Grounding and routing tips for sensitive parts.

Years ago, I set out to become a world-famous PCB designer. The journey, however, took much longer than that. Starting near the beginning, the second lesson I learned about electronics came on the first day on the job in electronics. I bet you’re wondering what I did in electronics on my first day.

My contribution was to put completed printed circuit board assemblies into pink bubble wrap bags. The bags were sealed with resealable ESD warning stickers and placed in individual boxes. Labels on the boxes had blanks for the information, which was copied from the board to the label. Completed sets of eight boxed boards were again boxed in a larger box, which was labeled with the content part numbers, revisions and so on.

As an aside, the next stop for the boxes was the shipping department and, finally, phone company offices around the country. Called offices, they were more of a precursor to today’s data centers. The build-out was a result of the US government forcing the phone company to break itself into regional businesses.

What our equipment did was allow 384 voice calls on T1 cable originally built out to carry 24 such lines. The T1 interface was one of the more interesting looking cards, with a lot of passive parts. Whether it was a modulator/demodulator board, or the more expensive A to D converter and so on, they all had pink bags and orange stickers as part of their final prep.

By now, you’ve guessed that the second lesson I learned was about electrostatic discharge (ESD). We had to watch a film and tolerate constant reminders to plug our wrist straps into the bench before we began work. Larger areas where the equipment racks went together had special floor mats and shoe straps. Earth ground was achieved with an actual stake in the concrete floor to create a common point ground. It was a normal function to prepare the workspace before working on static-sensitive products.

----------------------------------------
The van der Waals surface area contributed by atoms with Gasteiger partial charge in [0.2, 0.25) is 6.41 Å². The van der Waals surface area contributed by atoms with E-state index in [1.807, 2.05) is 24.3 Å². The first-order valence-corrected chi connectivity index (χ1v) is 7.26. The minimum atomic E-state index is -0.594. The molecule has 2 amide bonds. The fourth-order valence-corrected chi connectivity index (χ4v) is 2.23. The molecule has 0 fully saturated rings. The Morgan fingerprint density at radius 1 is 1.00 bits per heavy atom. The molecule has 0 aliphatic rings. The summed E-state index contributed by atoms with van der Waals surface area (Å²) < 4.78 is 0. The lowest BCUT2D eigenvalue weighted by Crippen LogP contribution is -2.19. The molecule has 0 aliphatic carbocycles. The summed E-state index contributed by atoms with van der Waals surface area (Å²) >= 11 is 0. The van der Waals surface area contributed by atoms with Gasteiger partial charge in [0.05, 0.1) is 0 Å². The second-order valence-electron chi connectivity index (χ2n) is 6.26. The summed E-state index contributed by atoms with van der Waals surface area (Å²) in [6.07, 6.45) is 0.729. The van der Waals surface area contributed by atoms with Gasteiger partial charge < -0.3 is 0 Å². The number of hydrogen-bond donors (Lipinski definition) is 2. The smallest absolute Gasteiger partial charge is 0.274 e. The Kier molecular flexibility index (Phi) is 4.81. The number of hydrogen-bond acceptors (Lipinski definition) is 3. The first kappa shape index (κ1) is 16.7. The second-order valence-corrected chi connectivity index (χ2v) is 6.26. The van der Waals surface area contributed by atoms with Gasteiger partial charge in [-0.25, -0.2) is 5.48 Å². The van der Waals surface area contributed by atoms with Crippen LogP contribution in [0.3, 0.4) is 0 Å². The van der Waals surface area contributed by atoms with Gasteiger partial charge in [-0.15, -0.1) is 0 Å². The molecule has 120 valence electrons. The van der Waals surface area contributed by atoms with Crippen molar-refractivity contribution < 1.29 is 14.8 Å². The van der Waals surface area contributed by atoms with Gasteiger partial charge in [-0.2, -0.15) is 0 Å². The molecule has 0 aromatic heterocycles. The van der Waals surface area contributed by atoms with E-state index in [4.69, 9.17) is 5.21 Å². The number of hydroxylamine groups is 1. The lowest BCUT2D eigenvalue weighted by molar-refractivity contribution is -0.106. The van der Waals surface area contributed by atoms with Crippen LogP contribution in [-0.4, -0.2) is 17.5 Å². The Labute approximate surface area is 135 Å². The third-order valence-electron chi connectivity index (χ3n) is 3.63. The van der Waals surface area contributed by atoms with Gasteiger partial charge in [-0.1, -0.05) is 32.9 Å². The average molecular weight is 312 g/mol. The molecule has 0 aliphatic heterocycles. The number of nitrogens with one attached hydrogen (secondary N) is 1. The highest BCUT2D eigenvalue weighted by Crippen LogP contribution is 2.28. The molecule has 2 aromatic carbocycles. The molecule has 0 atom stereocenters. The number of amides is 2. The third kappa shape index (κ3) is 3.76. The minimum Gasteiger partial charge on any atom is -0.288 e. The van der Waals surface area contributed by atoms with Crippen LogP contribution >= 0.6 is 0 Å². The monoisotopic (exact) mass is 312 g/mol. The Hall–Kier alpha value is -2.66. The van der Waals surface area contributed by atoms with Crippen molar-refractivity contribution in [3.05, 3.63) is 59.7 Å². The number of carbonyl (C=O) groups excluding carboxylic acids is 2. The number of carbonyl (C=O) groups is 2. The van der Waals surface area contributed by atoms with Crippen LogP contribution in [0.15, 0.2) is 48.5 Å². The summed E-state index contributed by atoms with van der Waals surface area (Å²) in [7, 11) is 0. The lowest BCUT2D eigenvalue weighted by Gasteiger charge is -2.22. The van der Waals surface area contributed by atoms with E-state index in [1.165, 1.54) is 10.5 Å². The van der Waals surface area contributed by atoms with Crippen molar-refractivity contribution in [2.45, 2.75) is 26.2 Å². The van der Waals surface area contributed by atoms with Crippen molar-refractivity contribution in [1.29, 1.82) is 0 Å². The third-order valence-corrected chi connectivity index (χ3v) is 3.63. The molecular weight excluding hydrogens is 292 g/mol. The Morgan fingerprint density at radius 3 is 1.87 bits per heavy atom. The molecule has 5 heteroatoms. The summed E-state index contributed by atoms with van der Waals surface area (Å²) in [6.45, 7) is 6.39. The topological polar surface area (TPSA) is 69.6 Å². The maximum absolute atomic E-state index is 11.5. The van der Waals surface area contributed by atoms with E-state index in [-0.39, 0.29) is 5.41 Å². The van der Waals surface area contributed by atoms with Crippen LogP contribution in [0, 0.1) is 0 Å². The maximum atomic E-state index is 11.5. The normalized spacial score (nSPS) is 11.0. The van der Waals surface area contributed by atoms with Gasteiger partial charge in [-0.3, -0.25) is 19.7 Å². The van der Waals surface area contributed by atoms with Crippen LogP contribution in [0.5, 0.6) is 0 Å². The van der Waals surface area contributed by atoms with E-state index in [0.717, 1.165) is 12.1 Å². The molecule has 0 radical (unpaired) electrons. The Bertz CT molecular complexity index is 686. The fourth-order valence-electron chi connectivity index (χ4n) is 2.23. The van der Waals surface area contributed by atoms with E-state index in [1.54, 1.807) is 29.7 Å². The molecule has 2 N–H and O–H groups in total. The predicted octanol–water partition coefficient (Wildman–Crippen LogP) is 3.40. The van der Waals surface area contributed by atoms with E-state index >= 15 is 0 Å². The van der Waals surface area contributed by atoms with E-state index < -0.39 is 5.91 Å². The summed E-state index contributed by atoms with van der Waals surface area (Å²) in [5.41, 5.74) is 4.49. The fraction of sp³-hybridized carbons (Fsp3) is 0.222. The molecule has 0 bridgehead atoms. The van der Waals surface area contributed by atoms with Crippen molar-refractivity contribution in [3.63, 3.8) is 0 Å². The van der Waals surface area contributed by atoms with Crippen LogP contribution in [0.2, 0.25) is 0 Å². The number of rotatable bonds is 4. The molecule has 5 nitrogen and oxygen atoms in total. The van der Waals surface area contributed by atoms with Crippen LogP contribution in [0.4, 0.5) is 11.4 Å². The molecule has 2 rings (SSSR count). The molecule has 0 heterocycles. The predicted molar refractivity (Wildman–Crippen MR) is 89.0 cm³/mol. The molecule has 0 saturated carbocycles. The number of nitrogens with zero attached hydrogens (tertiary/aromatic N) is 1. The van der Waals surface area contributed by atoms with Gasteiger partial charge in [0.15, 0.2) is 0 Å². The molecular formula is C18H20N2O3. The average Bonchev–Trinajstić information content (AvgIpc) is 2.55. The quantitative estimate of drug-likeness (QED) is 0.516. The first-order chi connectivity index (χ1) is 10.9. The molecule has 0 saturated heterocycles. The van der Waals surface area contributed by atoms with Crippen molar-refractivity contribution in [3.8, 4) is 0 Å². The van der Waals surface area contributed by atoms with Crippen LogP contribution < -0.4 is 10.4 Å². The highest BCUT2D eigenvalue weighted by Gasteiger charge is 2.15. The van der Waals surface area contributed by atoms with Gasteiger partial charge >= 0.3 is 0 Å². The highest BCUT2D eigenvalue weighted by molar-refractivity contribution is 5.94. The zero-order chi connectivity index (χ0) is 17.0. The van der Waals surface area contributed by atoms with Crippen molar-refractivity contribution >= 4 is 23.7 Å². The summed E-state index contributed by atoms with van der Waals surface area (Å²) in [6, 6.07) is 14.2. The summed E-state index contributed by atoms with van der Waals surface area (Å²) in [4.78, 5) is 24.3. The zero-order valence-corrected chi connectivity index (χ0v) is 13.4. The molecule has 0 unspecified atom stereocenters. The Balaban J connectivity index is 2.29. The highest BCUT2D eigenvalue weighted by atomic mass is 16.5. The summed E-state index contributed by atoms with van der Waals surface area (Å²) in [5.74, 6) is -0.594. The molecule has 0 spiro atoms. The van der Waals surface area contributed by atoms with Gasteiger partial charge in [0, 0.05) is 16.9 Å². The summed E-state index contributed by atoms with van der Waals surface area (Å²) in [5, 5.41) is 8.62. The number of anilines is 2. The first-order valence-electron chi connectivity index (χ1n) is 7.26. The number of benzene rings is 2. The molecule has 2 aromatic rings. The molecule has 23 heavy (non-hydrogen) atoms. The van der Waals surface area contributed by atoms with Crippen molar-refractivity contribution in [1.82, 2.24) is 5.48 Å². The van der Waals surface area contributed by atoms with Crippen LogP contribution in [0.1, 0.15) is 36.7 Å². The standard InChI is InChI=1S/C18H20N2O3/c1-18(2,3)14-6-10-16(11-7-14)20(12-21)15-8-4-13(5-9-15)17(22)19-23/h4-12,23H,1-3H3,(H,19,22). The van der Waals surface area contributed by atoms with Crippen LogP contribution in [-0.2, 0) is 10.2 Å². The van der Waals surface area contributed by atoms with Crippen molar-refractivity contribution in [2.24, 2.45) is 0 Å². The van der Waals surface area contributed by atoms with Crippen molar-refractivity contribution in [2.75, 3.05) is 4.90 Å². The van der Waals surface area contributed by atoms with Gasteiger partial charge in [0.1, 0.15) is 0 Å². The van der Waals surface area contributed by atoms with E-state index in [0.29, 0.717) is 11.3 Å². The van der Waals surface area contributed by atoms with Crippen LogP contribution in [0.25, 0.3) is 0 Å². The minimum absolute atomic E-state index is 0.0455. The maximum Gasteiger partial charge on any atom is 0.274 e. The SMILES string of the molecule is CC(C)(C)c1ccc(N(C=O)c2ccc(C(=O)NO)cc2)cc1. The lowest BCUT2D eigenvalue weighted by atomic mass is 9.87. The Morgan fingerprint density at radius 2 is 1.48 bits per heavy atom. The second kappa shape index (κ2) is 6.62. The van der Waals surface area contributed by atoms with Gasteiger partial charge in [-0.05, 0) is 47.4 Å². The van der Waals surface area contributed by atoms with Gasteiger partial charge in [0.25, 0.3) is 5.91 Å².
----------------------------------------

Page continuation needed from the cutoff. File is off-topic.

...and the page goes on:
One of the tenets of the system was regular verification of compliance with the established ESD processes. Auditors could show up at any time with their clipboards and checklists as part of ISO certification. Having a certified factory is one thing. The driving cause was to reduce scrap and its erosive effect on business results. Profit matters. No matter who you were, you needed a smock and proper awareness to go into the ESD-safe zones.

It was the time of very large-scale integration. VLSI was the buzz phrase that implied hundreds of thousands of transistors on a single die. The six-digit number of gates is now a nine- or ten-digit number that takes about the same amount of space. Integrated circuit geometry has been reduced by orders of magnitude, to the point of vanishing entirely.

Seriously, our eyes can only work with visible light that comes in wavelengths between 380 and 700nm. The geometry of early microcontrollers and microprocessors wasn’t even measured in nanometers, as we see on today’s devices. “Deep sub-micron” only hinted at what was to come. Generation after generation, the tiny features have always required protection. Electrostatic discharge is the same threat today.